So, we lifted off, immediately flew over to the parking lot for safety, and double-checked my telemetry as always. Everything looked good so I went up to 400’ to start shooting. About 5 minutes later it got interesting. Todd and I noticed a guy in a golf cart headed our way, so we knew he was looking for us. We were not trying to hide. We were wearing our Hi-Vis vests, and had the case and flight kit sitting on the ground next to us. And let’s face it; if you’re flying a drone, it’s pretty obvious already.
So, the gentleman comes up, I introduce myself and shake his hand, and he politely said we needed to land our drone. When I (politely) asked why, he said it was NFL policy. Todd handed him a copy of the NOTAM, and I mentioned (also politely) that actually it’s an FAA policy, however, it doesn’t apply to preseason games. I also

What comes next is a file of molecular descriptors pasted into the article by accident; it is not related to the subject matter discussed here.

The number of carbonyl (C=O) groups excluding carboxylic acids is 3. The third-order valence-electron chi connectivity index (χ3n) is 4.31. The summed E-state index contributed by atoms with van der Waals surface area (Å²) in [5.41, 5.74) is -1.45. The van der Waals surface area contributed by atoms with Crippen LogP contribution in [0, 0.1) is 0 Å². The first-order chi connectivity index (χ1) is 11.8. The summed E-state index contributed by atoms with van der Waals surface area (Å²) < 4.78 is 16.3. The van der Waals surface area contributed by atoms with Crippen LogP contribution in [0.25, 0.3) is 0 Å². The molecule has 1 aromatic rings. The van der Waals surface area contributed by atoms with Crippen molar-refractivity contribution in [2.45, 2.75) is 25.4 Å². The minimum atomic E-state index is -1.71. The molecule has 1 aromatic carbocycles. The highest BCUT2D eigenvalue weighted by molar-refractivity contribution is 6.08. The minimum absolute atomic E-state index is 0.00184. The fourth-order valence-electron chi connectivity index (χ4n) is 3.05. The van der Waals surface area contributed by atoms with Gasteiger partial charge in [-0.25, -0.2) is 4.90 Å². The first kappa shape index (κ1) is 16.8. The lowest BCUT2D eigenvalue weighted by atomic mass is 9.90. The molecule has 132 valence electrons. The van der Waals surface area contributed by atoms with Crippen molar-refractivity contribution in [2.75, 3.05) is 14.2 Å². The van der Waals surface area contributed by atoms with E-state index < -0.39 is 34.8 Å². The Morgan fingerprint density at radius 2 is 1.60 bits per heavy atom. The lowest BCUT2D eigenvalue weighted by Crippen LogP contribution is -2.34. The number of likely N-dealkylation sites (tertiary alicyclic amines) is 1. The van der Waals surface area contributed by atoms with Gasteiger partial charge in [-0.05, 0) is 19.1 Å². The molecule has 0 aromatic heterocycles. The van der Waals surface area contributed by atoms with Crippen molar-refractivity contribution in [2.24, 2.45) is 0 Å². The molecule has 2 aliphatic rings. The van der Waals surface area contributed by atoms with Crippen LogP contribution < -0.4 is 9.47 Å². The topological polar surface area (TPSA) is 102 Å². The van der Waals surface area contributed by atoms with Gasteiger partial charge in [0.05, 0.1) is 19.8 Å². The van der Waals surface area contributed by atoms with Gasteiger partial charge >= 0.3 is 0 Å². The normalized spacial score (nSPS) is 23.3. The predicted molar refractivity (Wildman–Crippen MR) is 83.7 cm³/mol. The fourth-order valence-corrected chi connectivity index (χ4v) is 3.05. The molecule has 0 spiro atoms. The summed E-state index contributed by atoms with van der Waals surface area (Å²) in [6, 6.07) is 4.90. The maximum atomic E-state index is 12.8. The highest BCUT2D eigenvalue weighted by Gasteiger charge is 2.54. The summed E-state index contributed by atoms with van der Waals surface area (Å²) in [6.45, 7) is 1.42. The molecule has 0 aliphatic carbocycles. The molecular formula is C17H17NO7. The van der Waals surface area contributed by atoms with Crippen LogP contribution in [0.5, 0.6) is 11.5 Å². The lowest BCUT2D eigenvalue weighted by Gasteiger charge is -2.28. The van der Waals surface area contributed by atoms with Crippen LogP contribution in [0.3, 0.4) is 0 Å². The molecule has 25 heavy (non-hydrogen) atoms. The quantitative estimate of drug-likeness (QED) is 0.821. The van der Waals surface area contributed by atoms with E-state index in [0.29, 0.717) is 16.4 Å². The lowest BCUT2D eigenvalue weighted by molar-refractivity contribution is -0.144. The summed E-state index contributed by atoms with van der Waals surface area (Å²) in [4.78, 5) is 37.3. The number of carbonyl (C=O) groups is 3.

mentioned that I would be happy to talk with him about it, but since I was flying I wanted to land first. However, I wanted to get some more photos first. He seemed happy with that response.
He then radioed and told whoever was on the other end of the coms that I had a piece of paper that said I could fly. He then asked me to land again, which I did. Once I landed he asked for my ID and for us to take the battery out of the drone. Removing the battery was a strange request, but we complied. No problem. He took photos of my ID (I have no problem with that), and photos of the Mavic’s serial number and registration number (which I have on the outside). And about that time, two of Denver’s finest (Police Officers) also showed up. We gave them a copy of the NOTAM and explained the preseason rules as well. Then the second officer asked if he could have a copy for his records. He hadn’t seen it before.